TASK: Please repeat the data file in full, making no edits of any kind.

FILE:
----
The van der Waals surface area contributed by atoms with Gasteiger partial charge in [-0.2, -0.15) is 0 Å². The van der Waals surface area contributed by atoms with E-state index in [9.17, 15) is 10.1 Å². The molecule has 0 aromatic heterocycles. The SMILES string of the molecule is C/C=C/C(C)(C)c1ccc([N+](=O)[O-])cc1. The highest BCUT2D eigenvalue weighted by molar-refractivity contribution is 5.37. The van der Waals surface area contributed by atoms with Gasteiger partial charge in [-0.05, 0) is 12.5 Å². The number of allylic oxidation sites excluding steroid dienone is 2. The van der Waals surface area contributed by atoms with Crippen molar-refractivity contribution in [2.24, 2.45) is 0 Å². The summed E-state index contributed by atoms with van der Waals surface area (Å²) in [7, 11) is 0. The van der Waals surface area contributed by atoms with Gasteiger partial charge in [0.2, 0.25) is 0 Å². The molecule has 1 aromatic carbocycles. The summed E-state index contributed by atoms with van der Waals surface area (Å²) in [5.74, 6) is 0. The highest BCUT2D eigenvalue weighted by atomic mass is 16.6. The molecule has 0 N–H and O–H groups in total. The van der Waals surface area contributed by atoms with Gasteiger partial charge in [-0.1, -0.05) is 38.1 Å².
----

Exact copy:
The van der Waals surface area contributed by atoms with Gasteiger partial charge in [-0.2, -0.15) is 0 Å². The van der Waals surface area contributed by atoms with E-state index in [9.17, 15) is 10.1 Å². The molecule has 0 aromatic heterocycles. The SMILES string of the molecule is C/C=C/C(C)(C)c1ccc([N+](=O)[O-])cc1. The highest BCUT2D eigenvalue weighted by molar-refractivity contribution is 5.37. The van der Waals surface area contributed by atoms with Gasteiger partial charge in [-0.05, 0) is 12.5 Å². The number of allylic oxidation sites excluding steroid dienone is 2. The van der Waals surface area contributed by atoms with Crippen molar-refractivity contribution in [2.24, 2.45) is 0 Å². The summed E-state index contributed by atoms with van der Waals surface area (Å²) in [7, 11) is 0. The van der Waals surface area contributed by atoms with Gasteiger partial charge in [0.2, 0.25) is 0 Å². The molecule has 1 aromatic carbocycles. The summed E-state index contributed by atoms with van der Waals surface area (Å²) in [5.74, 6) is 0. The highest BCUT2D eigenvalue weighted by atomic mass is 16.6. The molecule has 0 N–H and O–H groups in total. The van der Waals surface area contributed by atoms with Gasteiger partial charge in [-0.1, -0.05) is 38.1 Å².